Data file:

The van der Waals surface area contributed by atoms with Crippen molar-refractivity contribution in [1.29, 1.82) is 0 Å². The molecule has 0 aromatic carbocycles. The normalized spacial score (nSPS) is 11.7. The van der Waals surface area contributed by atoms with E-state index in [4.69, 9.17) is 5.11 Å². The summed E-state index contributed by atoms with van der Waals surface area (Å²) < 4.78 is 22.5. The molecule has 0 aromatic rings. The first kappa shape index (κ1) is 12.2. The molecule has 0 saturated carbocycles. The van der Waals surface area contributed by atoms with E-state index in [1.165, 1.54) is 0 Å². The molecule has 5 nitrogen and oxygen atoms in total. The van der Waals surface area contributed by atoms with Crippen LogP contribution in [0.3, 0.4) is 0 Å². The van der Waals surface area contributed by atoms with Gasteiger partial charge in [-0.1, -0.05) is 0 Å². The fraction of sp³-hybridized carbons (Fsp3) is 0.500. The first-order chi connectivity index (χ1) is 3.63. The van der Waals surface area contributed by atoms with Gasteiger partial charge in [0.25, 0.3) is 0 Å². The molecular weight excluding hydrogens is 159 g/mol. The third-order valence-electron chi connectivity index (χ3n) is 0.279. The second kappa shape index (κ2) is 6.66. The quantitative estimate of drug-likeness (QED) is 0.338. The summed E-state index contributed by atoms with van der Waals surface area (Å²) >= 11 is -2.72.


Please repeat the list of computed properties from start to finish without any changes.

The van der Waals surface area contributed by atoms with Crippen molar-refractivity contribution in [1.29, 1.82) is 0 Å². The molecule has 0 aromatic carbocycles. The normalized spacial score (nSPS) is 11.7. The van der Waals surface area contributed by atoms with E-state index in [4.69, 9.17) is 5.11 Å². The summed E-state index contributed by atoms with van der Waals surface area (Å²) < 4.78 is 22.5. The molecule has 0 aromatic rings. The first kappa shape index (κ1) is 12.2. The molecule has 0 saturated carbocycles. The van der Waals surface area contributed by atoms with E-state index in [1.165, 1.54) is 0 Å². The molecule has 5 nitrogen and oxygen atoms in total. The van der Waals surface area contributed by atoms with Crippen LogP contribution in [0.3, 0.4) is 0 Å². The van der Waals surface area contributed by atoms with Gasteiger partial charge in [-0.1, -0.05) is 0 Å². The fraction of sp³-hybridized carbons (Fsp3) is 0.500. The first-order chi connectivity index (χ1) is 3.63. The van der Waals surface area contributed by atoms with Gasteiger partial charge in [0.25, 0.3) is 0 Å². The molecular weight excluding hydrogens is 159 g/mol. The third-order valence-electron chi connectivity index (χ3n) is 0.279. The second kappa shape index (κ2) is 6.66. The quantitative estimate of drug-likeness (QED) is 0.338. The summed E-state index contributed by atoms with van der Waals surface area (Å²) >= 11 is -2.72.